On the Making of Shoah: Lanzmann

Between watching the powerful scene from the documentary of the barber discussing his experience in during the war and in the death camps, and finding himself at a loss for words as he is overcome with the pain of remembering some of the horrors he saw while a young barber at the death camps, to reading the article of the context and background of why Claude Lanzmann decided to make the documentary, it is a powerful tribute to the importance of documentaries, especially for horrific events like the Holocaust.

As we discussed in class, the power of memory is something we cannot begin to explain, but while documentaries and remembering, especially when so much of history, like the the tragedies of the holocaust we destroyed, avoided, and even to this day, hidden, it is important to recognize how powerful the mind is. Perspective and stories are all up for relevance. The experiences of two people during the same event could be completely different, and while that is not a strike against either, critical thinking is so important.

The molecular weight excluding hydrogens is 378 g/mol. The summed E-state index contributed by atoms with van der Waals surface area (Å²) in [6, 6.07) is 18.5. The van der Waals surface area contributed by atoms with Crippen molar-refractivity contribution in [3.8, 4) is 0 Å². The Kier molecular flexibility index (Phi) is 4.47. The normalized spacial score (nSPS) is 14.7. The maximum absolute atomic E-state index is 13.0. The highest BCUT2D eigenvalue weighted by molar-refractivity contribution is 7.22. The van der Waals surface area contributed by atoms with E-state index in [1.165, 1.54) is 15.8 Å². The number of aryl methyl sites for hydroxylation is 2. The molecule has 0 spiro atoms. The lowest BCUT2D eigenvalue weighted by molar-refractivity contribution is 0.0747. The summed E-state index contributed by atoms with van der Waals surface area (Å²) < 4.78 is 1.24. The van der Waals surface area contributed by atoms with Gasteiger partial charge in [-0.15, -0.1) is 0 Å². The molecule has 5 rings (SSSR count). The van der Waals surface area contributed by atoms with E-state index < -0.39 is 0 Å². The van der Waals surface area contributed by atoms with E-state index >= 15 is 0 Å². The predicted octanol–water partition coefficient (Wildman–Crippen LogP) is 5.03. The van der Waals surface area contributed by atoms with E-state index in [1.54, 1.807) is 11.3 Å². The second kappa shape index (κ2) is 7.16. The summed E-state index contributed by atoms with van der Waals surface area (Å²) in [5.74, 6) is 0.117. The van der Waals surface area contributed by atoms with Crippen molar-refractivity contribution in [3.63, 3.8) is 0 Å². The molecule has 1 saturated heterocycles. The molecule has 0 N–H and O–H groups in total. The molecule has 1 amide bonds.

The part of the article from The New Yorker that stood out to me the most was the part where they discuss the starting point and approach to the creation of this 9 and half hour documentary.

““Shoah” was not Lanzmann’s idea. It was commissioned, in 1973, by Alouph Hareven, a friend of Lanzmann’s in the Israeli Ministry of Foreign Affairs, who, having seen “Israel, Why,” suggested that Lanzmann make a film about the Holocaust from “the viewpoint of the Jews,” a film that is not “about the Shoah, but a film that is the Shoah.” Lanzmann spent a year doing research on a subject that he thought he knew about “innately.” He discovered, from reading books, watching films, and talking with survivors, that

what was most important was missing: the gas chambers, death in the gas chambers, from which no one had returned to report. The day I realized that this was what was missing, I knew that the subject of the film would be death itself, death rather than survival, a radical contradiction since in a sense it attested to the impossibility of the project I was embarking on: the dead could not speak for the dead. . . . My film would have to take up the ultimate challenge; take the place of the non-existent images of death in the gas chambers.” (The New Yorker)

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